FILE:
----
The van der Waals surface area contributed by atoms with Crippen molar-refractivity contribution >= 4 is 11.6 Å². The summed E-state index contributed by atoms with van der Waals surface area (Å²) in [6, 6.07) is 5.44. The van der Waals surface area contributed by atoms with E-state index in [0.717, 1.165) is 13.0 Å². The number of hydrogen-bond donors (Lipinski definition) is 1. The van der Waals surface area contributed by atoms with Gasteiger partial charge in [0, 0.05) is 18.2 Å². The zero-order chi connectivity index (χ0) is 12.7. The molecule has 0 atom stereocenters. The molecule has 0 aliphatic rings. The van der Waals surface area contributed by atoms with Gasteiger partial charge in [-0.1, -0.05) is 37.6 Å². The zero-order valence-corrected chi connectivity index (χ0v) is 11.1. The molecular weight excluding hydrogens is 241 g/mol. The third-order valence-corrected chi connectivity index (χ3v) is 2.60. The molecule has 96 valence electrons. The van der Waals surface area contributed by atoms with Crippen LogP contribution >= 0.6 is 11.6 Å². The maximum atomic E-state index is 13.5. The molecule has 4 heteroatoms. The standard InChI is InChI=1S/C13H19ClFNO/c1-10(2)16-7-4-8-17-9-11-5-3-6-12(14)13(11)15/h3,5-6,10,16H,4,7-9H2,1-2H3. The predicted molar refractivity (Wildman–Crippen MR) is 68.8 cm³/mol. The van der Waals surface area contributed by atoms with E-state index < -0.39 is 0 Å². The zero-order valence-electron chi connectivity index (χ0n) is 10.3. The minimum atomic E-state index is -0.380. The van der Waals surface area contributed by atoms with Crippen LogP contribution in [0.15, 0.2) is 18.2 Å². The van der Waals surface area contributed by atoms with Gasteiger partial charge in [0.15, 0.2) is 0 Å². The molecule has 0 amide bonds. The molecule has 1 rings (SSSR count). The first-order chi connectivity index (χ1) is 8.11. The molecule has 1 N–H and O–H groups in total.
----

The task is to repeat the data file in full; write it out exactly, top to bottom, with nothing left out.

The van der Waals surface area contributed by atoms with Crippen molar-refractivity contribution >= 4 is 11.6 Å². The summed E-state index contributed by atoms with van der Waals surface area (Å²) in [6, 6.07) is 5.44. The van der Waals surface area contributed by atoms with E-state index in [0.717, 1.165) is 13.0 Å². The number of hydrogen-bond donors (Lipinski definition) is 1. The van der Waals surface area contributed by atoms with Gasteiger partial charge in [0, 0.05) is 18.2 Å². The zero-order chi connectivity index (χ0) is 12.7. The molecule has 0 atom stereocenters. The molecule has 0 aliphatic rings. The van der Waals surface area contributed by atoms with Gasteiger partial charge in [-0.1, -0.05) is 37.6 Å². The zero-order valence-corrected chi connectivity index (χ0v) is 11.1. The molecular weight excluding hydrogens is 241 g/mol. The third-order valence-corrected chi connectivity index (χ3v) is 2.60. The molecule has 96 valence electrons. The van der Waals surface area contributed by atoms with Crippen LogP contribution >= 0.6 is 11.6 Å². The maximum atomic E-state index is 13.5. The molecule has 4 heteroatoms. The standard InChI is InChI=1S/C13H19ClFNO/c1-10(2)16-7-4-8-17-9-11-5-3-6-12(14)13(11)15/h3,5-6,10,16H,4,7-9H2,1-2H3. The predicted molar refractivity (Wildman–Crippen MR) is 68.8 cm³/mol. The van der Waals surface area contributed by atoms with E-state index < -0.39 is 0 Å². The zero-order valence-electron chi connectivity index (χ0n) is 10.3. The minimum atomic E-state index is -0.380. The van der Waals surface area contributed by atoms with Crippen LogP contribution in [0.15, 0.2) is 18.2 Å². The van der Waals surface area contributed by atoms with Gasteiger partial charge in [0.15, 0.2) is 0 Å². The molecule has 0 amide bonds. The molecule has 1 rings (SSSR count). The first-order chi connectivity index (χ1) is 8.11. The molecule has 1 N–H and O–H groups in total.